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Illustration: Aïda Amer/Axios

Even the most ambitious Democratic-controlled states have ended up with new health plans that are much more moderate than anything being proposed by Democratic presidential candidates — or even what was initially proposed in their states.

Why it matters: States are significantly more limited in their authority than the federal government, but the efforts of Colorado, Washington and California show just how hard massive health care disruption is.

Driving the news: Colorado state agencies last week released their final proposal for the state's public option, which is scheduled to become available in 2022.

  • While an earlier draft had proposed hospital payment rates that were between 175% and 225% of Medicare, the updated version says that each hospital's rate will be determined individually through a formula that is yet to be developed — punting the decision.
  • "Obviously, where those prices ultimately land will have a big effect ton whether this proposal actually reduces spending. If the state cannot hold the line, then the potential for this type of proposal to reduce spending evaporates," the Brookings Institution's Matthew Fielder said.
  • The proposal also relies on private insurers to offer the plan — meaning that while it's highly regulated, it is not a fully government-run plan.

The big picture: Colorado's situation — along with other states' — provides a real-world contrast with some Democrats' plans to eliminate private insurance and slash provider payment rates.

  • Washington's public option is similarly structured as a partnership with private insurers, and while it caps provider rates at 160% of Medicare, this is a higher rate than initially proposed, as the NYT reported. Like Colorado's plan, provider participation is voluntary.
  • California took a different approach, expanding eligibility for Affordable Care Act enrollees and paying for the health benefits of some unauthorized immigrants.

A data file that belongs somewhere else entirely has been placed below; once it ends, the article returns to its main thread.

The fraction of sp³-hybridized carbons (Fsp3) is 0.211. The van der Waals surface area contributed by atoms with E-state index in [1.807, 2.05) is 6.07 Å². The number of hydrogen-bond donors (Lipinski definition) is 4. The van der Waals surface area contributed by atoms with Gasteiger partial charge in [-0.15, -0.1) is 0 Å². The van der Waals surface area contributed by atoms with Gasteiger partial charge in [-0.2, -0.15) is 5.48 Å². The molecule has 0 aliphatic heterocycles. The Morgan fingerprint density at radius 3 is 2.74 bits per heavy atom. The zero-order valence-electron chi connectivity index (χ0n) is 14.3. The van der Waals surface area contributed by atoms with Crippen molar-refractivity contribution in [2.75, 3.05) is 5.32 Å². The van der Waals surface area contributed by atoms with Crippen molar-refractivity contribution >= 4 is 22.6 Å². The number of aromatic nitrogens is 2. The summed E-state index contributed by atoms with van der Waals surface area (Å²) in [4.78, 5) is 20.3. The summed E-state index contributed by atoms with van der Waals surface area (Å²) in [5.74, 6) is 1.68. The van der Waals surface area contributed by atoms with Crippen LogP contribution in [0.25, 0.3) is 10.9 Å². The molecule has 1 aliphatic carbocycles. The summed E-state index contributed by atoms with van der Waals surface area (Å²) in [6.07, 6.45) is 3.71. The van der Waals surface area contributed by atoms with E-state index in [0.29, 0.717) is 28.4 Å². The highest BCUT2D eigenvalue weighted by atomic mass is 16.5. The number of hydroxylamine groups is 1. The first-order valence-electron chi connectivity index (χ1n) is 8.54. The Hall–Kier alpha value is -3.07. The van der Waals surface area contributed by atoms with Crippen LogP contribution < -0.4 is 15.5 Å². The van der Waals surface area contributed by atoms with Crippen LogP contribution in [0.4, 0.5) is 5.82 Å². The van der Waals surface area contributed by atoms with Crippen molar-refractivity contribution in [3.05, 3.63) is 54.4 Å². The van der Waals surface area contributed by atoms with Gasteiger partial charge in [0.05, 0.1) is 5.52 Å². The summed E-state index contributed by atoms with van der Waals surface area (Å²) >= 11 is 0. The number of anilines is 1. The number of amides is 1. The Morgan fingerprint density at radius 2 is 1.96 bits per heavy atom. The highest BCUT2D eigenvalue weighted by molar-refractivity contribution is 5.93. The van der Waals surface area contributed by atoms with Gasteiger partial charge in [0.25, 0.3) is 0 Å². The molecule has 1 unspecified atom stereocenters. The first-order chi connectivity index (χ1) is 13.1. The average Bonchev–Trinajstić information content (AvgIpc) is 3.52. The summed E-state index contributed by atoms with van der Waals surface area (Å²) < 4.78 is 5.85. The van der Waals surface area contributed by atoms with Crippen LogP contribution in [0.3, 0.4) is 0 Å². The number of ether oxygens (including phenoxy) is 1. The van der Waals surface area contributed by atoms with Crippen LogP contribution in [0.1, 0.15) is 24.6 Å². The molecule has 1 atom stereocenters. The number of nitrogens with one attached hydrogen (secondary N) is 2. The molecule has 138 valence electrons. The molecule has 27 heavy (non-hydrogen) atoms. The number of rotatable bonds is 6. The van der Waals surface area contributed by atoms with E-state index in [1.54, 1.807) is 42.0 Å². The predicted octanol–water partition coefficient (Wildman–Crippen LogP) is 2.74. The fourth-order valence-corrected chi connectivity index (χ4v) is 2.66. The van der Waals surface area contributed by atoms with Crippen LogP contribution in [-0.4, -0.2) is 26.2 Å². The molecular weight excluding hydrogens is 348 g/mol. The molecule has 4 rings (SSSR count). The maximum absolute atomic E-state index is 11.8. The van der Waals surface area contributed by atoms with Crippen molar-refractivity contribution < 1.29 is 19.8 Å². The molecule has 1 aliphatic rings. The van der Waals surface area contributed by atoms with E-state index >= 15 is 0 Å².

What they're saying: "As much as there was a whole lot of energy behind more government intervention in health care after the 2018 election, I think that energy ran smack into some practical issues," Georgetown's Sabrina Corlette said.

The bottom line: Colorado's public option "demonstrates just how much space there is between doing nothing and implementing Medicare for All when trying to increase access to insurance and reduce costs," said Avalere's Chris Sloan.

Go deeper

U.S. friends in Latin America are turning to China

Illustration: Shoshana Gordon/Axios

The U.S. is losing Latin America to China without putting up a fight, Ecuador’s ambassador to Washington told Axios, laying bare her frustrations with early inattention from the Biden administration.

Why it matters: Ecuador isn't alone. China has deepened its engagement in the region, and it's now the top trading partner for many of the region's largest economies. That gives Beijing considerable leverage in a region historically dominated by the U.S., and makes Latin America a major frontier in the global competition for influence.

1 dead, 14 injured in shooting at Kroger grocery store near Memphis

One person was killed and 14 others were injured Thursday in a shooting at a Kroger grocery store in Collierville, Tenn., near Memphis, the town's spokesperson Jennifer Casey said, per CNN.

What they're saying: "I've been involved in [police work] for 34 years and I have never seen anything like [this]," Police Chief Dale Lane said at a press conference.

3 hours ago - Health

CDC panel recommends Pfizer boosters for high-risk individuals, people 65 and up

Photo: Marco Bello/Anadolu Agency via Getty Images

A key panel at the Centers for Disease Control and Prevention on Thursday recommended the Pfizer-BioNTech coronavirus booster shots for people 65 years old and older, as well as those at high risk of severe COVID-19.

Why it matters: The approval is the near-final step in making the booster shots available to tens of millions of Americans, and comes a day after the FDA approved Pfizer boosters for the two groups. CDC director Rochelle Walensky is expected to announce her recommendation soon.